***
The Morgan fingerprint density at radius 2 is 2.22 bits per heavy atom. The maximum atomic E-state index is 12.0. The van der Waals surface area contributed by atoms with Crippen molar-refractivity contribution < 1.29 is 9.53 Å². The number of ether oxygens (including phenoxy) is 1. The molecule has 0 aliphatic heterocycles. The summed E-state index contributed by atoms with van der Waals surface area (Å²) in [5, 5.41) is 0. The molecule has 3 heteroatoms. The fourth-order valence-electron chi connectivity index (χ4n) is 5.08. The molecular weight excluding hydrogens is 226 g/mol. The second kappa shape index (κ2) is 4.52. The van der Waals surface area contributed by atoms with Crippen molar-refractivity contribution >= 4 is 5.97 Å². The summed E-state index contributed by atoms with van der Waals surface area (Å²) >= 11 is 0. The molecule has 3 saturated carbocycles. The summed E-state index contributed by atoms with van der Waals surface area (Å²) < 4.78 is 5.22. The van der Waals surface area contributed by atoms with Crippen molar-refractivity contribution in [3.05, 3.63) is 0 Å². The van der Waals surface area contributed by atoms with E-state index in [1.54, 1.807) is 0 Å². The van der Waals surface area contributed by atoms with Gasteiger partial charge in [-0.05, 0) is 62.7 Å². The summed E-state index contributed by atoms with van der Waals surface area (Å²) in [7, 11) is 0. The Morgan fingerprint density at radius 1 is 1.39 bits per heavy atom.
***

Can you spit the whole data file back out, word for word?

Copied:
The Morgan fingerprint density at radius 2 is 2.22 bits per heavy atom. The maximum atomic E-state index is 12.0. The van der Waals surface area contributed by atoms with Crippen molar-refractivity contribution < 1.29 is 9.53 Å². The number of ether oxygens (including phenoxy) is 1. The molecule has 0 aliphatic heterocycles. The summed E-state index contributed by atoms with van der Waals surface area (Å²) in [5, 5.41) is 0. The molecule has 3 heteroatoms. The fourth-order valence-electron chi connectivity index (χ4n) is 5.08. The molecular weight excluding hydrogens is 226 g/mol. The second kappa shape index (κ2) is 4.52. The van der Waals surface area contributed by atoms with Crippen molar-refractivity contribution >= 4 is 5.97 Å². The summed E-state index contributed by atoms with van der Waals surface area (Å²) >= 11 is 0. The molecule has 3 saturated carbocycles. The summed E-state index contributed by atoms with van der Waals surface area (Å²) < 4.78 is 5.22. The van der Waals surface area contributed by atoms with Crippen molar-refractivity contribution in [3.05, 3.63) is 0 Å². The van der Waals surface area contributed by atoms with E-state index in [1.54, 1.807) is 0 Å². The van der Waals surface area contributed by atoms with Gasteiger partial charge in [-0.05, 0) is 62.7 Å². The summed E-state index contributed by atoms with van der Waals surface area (Å²) in [7, 11) is 0. The Morgan fingerprint density at radius 1 is 1.39 bits per heavy atom.